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Amazon Debuts 5 New Machine Learning Services For Developers

Yesterday at AWS Re:Invent, Amazon Web Services, Inc. (AWS) announced five new machine learning services and a deep learning-enabled wireless video camera for developers. Amazon SageMaker is a fully-managed service for developers and data scientists to build, train, deploy and manage their own machine learning models.

The company also introduced AWS DeepLens, a deep learning-enabled wireless video camera that can run real-time computer vision models to give developers hands-on experience with machine learning.

And, AWS announced four new application services that allow developers to build applications that emulate human-like cognition.

Amazon SageMaker and AWS DeepLens aim to make machine learning accessible to all developers

Today, implementing machine learning is complex, involves a great deal of trial and error and requires specialized skills. Developers and data scientists must first visualize, transform and pre-process data to get it into a format that an algorithm can use to train a model. Even simple models can require massive amounts of compute power and time to train, and companies may need to hire dedicated teams to manage training environments that span multiple GPU-enabled servers.

All of the phases of training a model — from choosing and optimizing an algorithm, to tuning the millions of parameters that impact the model’s accuracy — involve manual effort and guesswork. Then, deploying a trained model within an application requires a different set of specialized skills in application design and distributed systems.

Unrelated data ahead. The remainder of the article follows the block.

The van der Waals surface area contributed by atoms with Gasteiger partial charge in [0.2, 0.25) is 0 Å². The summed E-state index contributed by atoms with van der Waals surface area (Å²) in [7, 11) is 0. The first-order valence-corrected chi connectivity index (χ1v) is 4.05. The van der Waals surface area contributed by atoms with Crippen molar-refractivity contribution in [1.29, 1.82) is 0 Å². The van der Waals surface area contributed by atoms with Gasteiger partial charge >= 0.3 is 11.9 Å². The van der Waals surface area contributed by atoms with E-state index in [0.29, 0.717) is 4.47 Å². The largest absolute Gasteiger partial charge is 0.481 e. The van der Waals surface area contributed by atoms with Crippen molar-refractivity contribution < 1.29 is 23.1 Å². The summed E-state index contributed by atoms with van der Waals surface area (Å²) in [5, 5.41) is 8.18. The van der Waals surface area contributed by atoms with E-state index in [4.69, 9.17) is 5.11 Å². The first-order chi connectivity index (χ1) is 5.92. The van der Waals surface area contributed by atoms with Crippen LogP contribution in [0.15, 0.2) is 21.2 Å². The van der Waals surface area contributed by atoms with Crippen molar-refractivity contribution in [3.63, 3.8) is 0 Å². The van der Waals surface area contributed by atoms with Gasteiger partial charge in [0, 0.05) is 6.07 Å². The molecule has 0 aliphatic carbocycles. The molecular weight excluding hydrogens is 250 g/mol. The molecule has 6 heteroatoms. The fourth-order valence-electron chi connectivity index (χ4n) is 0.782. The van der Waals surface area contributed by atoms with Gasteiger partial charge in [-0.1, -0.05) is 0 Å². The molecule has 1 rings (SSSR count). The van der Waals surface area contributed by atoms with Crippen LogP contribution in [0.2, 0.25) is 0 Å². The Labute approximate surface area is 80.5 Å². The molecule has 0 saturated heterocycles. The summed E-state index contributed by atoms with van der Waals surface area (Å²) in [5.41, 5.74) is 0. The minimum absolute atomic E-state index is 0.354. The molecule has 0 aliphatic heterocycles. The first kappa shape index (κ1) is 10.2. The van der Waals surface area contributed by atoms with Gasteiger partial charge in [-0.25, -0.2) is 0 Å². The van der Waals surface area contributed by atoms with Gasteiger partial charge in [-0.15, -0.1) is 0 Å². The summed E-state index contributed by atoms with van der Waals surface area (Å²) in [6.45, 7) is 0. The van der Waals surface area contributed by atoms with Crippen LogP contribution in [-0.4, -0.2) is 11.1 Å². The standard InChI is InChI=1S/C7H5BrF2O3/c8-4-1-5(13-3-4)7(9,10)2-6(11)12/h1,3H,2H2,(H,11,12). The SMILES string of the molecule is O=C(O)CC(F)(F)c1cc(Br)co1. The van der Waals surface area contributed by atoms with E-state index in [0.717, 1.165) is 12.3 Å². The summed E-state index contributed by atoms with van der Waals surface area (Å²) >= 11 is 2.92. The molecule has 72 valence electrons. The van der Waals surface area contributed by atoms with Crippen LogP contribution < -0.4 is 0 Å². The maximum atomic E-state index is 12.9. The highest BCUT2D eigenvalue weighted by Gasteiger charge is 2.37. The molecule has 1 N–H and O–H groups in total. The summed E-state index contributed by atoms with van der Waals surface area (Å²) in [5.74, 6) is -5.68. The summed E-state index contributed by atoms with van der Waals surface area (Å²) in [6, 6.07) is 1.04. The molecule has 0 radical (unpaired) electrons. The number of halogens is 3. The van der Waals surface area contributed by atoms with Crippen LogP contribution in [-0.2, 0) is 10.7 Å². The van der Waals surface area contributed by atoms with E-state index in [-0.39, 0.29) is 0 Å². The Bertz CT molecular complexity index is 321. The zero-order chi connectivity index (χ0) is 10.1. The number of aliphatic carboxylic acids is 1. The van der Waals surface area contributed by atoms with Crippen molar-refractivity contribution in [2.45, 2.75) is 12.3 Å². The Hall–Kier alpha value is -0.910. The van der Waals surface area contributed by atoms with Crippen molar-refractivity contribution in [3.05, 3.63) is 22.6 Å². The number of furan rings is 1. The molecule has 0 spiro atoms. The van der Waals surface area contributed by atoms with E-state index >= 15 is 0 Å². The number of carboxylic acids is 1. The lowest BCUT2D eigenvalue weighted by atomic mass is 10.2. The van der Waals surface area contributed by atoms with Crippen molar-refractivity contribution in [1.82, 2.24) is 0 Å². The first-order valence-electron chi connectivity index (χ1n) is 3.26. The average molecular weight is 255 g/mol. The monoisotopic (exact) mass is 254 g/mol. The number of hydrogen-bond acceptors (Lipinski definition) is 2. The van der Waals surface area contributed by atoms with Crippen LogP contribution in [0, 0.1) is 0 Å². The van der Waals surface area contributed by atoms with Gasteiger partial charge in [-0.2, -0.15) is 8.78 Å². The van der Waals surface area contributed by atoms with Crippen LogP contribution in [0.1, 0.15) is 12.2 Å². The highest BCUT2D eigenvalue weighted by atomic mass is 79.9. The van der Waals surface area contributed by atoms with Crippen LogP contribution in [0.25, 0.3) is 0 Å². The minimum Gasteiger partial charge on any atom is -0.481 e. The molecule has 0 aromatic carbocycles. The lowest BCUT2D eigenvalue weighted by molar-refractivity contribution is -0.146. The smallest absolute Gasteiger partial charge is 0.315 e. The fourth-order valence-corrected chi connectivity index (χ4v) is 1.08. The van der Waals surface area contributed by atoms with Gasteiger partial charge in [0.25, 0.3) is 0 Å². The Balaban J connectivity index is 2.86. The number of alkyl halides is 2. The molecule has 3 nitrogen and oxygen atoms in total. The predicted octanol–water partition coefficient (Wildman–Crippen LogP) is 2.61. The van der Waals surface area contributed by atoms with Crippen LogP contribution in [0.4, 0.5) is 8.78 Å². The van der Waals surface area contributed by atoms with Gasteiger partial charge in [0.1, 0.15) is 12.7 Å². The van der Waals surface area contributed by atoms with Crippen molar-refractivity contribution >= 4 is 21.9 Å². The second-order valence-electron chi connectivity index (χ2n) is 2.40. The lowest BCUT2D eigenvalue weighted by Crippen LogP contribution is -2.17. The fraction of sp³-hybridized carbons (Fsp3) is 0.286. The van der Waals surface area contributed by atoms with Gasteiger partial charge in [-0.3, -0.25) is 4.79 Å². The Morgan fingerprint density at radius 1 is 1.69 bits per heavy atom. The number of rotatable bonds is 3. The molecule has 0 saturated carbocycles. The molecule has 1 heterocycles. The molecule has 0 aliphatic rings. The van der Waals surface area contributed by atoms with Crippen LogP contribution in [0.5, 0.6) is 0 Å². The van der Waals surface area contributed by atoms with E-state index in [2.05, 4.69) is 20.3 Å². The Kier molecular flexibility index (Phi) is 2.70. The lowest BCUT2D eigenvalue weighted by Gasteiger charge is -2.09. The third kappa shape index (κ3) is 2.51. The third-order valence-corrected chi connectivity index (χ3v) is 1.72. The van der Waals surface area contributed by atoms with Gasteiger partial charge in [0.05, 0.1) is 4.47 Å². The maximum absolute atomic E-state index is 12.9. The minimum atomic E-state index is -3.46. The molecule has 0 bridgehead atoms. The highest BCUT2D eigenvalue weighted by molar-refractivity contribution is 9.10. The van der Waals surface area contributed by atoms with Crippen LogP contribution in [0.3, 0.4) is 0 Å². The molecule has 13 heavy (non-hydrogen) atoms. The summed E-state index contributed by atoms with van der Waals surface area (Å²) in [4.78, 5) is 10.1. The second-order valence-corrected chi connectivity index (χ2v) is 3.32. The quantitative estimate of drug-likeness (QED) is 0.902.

As data sets and variables grow, customers have to repeat this process again and again as models become outdated and need to be continuously retrained to learn and evolve from new information. All of this takes a lot of specialized expertise, access to massive amounts of compute power and storage and a great deal of time.

To date, machine learning has been out of reach for most developers.

Amazon says SageMaker is a fully-managed service that removes the heavy lifting and guesswork from each step of the machine learning process. It makes model building and training easier by providing pre-built development notebooks, popular machine learning algorithms optimized for petabyte-scale datasets and automatic model tuning.

Amazon claims SageMaker also simplifies and accelerates the training process, automatically provisioning and managing the infrastructure to both train models and run inference to make predictions using these models.

AWS DeepLens was designed to help developers get hands-on experience in building, training and deploying models by pairing a physical device with a broad set of tutorials, examples, source code and integration with familiar AWS services to support learning and experimentation.

“Our original vision for AWS was to enable any individual in his or her dorm room or garage to have access to the same technology, tools, scale and cost structure as the largest companies in the world. Our vision for machine learning is no different,” said Swami Sivasubramanian, VP of Machine Learning, AWS.